A Virginia school board has had it with “sexually explicit” books in school libraries, voting 6-0 to conduct an audit to remove any such titles from school libraries across Spotsylvania County.
And some school board members want to take things a step further: They’d like to see the offending books burned.
Books Get Dewey Decimated
The Spotsylvania County School Board has already instructed staff to remove several offending books following a complaint from local parents Christina and Robert Burris, parents of a Riverbend High School student. They were initially upset by the amount of LGBTQ fiction that they found on their child’s school library app.
Then they discovered Adam Rapp’s book “33 Snowfish”, an award-winning book that includes adult themes such as sex, pedophilia, prostitution, and homosexual relationships. That was the final straw, apparently. The parents brought their concerns to the school board, saying that books with such explicit content simply do not belong in school libraries where teenagers can check them out.
The board acted quickly in response. They voted 6-0 to remove all “sexually explicit” books from the school library, and are now planning a full audit of the library collection – a step that would likely result in many more books being banned.
But for two school board members, even this response didn't go far enough.
“I think we should throw those books in a fire,” said school board member Rabih Abuismail. "I guess we live in a world now that our public schools would rather have kids read about gay pornography than Christ."
“There are some bad, evil-related material that we have to be careful of and look at,” said another board member, Kirk Twigg. “I’d like to see the books before we burn them so we can identify within our community that we are eradicating this bad stuff.”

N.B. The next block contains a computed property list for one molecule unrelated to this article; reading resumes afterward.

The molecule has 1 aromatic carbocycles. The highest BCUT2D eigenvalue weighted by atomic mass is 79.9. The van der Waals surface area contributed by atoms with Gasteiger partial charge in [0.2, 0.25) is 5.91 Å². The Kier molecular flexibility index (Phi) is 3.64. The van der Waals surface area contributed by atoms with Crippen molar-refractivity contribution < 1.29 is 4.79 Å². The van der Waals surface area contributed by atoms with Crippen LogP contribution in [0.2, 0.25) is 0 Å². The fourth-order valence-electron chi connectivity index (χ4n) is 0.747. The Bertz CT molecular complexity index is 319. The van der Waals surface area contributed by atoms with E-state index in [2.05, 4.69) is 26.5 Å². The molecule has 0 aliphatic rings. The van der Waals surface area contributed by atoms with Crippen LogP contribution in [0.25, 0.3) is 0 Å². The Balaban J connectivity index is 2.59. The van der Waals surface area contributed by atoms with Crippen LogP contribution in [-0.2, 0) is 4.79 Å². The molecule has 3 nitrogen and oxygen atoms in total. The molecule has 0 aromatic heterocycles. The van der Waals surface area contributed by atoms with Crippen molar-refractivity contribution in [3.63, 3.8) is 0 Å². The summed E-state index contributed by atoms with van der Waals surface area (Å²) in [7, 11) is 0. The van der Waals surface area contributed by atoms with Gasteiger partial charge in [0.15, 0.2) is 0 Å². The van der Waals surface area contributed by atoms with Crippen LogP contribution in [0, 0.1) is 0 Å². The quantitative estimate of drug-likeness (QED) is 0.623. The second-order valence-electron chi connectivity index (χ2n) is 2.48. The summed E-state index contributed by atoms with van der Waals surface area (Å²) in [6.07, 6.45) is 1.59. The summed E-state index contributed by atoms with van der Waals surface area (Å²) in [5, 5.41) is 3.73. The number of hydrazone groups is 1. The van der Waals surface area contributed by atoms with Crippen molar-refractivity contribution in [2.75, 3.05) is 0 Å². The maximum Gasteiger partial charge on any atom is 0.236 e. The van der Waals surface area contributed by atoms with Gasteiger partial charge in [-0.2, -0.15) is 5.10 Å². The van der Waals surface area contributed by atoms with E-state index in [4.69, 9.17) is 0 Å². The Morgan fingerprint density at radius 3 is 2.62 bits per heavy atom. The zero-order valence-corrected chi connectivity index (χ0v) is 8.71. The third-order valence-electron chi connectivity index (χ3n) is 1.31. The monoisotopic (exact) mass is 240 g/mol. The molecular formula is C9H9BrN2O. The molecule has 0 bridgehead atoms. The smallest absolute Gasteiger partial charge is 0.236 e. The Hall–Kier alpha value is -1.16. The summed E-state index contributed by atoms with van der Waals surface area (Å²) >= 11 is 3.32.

Criticism quickly mounted online, with some drawing comparisons to fascist regimes that engaged in book burning.
Others drew parallels to the dystopian novel "Fahrenheit 451" and wondered where the efforts will stop.
Many are concerned that a crusade to ban all "sexually explicit" titles would mean the removal – and potential burning – of some very popular books that happen to have challenging themes. A few that have already been banned in other school libraries include:
The Handmaid's Tale
The Kite Runner
I Know Why The Caged Bird Sings
LGBTQ Titles Targeted
It's worth noting that books with LGBTQ themes have been the most targeted for censorship in recent years. According to the American Library Association, Alex Gino’s novel “George” – featuring a transgender child – was the most challenged book in 2020. And in 2019, eight out of ten of the most challenged books had LGBTQ themes or content.
LGBTQ advocates say these books are crucial for gay teens, and that removing them from school shelves will only harm children, not protect them.
“Please, leave the queer books on the library shelves, where the queer teens can find them,” said author Maia Kobabe, whose graphic novel “Gender Queer” has been banned in libraries across the country. “As a queer teen, I desperately needed them. And the queer teens of today need them too."
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